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Stuffed Flank Steak on a Charcoal Grill

An instant-read thermometer is a must for this recipe.

Serves 8 to 10 1 cup plain bread crumbs
3/4 cup coarsely chopped roasted red peppers
1/2 cup extra-virgin olive oil
2 tablespoons drained capers
1/4 cup chopped fresh parsley leaves
2 cloves garlic , minced
1/4 teaspoon red pepper flakes
Table salt and ground black pepper
1 flank steak (about 2 pounds), frozen for 20 minutes
8 ounces thinly sliced Black forest deli ham
8 ounces thinly sliced Provolone deli cheese

1. Mix bread crumbs, roasted peppers, 2 tablespoons oil, capers, parsley, garlic, red pepper flakes, and 1/2 teaspoon salt together in medium bowl.

2. Season steak with salt and pepper and position so that long side faces you. Butterfly steak (see photo 1). Layer ham, cheese, and seasoned crumbs over steak (photo 2). Starting with short side, roll and tie steak (photos 3 and 4). Season with salt and pepper, brush with 2 tablespoons oil, and refrigerate while heating grill. (Steak can be wrapped and refrigerated for 1 day.)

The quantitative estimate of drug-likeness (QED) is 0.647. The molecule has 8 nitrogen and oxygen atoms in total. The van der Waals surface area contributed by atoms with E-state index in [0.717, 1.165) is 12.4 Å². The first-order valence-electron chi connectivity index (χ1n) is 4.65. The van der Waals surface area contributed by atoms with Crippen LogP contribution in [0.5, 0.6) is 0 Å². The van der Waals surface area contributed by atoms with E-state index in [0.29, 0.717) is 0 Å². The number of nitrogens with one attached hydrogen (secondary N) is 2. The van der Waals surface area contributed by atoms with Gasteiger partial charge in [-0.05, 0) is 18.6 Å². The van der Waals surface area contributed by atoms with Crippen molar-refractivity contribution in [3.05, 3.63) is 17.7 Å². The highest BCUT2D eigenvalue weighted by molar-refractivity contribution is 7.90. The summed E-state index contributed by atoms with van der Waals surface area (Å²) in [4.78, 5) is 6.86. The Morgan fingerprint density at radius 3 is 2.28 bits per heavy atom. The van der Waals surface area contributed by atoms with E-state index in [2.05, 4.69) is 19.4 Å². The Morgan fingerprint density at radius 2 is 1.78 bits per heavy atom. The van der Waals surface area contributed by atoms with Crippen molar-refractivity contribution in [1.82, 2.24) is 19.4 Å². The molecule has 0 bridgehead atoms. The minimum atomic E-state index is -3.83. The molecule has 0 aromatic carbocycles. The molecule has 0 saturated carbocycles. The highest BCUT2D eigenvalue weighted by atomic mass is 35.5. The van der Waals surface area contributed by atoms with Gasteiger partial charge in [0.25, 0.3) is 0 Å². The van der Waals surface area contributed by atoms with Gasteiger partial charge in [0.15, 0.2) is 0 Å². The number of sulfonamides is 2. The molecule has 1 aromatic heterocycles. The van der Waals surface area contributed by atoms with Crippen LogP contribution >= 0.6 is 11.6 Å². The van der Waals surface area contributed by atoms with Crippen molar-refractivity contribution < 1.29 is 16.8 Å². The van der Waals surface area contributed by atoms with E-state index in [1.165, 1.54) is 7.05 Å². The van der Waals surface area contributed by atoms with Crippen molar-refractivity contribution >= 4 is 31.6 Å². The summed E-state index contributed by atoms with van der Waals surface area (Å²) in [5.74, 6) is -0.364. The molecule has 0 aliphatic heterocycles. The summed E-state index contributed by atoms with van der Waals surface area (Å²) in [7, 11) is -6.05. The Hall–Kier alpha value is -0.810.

3. Light large chimney starter filled with charcoal briquettes (about 90 coals) and burn until covered with thin coating of ash. Empty coals into grill and spread into even layer over half of grill. Set cooking grate in place, cover, and let heat for 5 minutes.

4. Grill steak over fire until browned on all four sides, about 12 minutes. Move steak to cool side of grill and brush with 2 tablespoons oil. Cover grill and cook until instant-read thermometer inserted into center of steak registers 120 degrees, 20 to 30 minutes, rotating and brushing steak every 10 minutes with 1 tablespoon oil.

5. Transfer steak to cutting board, tent with foil, and let rest 10 minutes. Remove twine and slice steak crosswise into 1/2-inch-thick slices. Serve.

STEP BY STEP: The Best Way to Stuff Flank Steak
1. Slice the chilled steak horizontally, opening the steak as if it were a book. Split the steak to within 1/2 inch of the edge.
2. Layer ham and cheese over the steak, then cover with the bread-crumb mixture, leaving a 1-inch border around the edges of the steak. Pat crumbs to adhere.

3. Starting with a short edge, roll up the steak tightly.
4. Use kitchen twine to tie the steak at 1-inch intervals. Loop a piece of twine around both ends of the steak to keep the filling from falling out.

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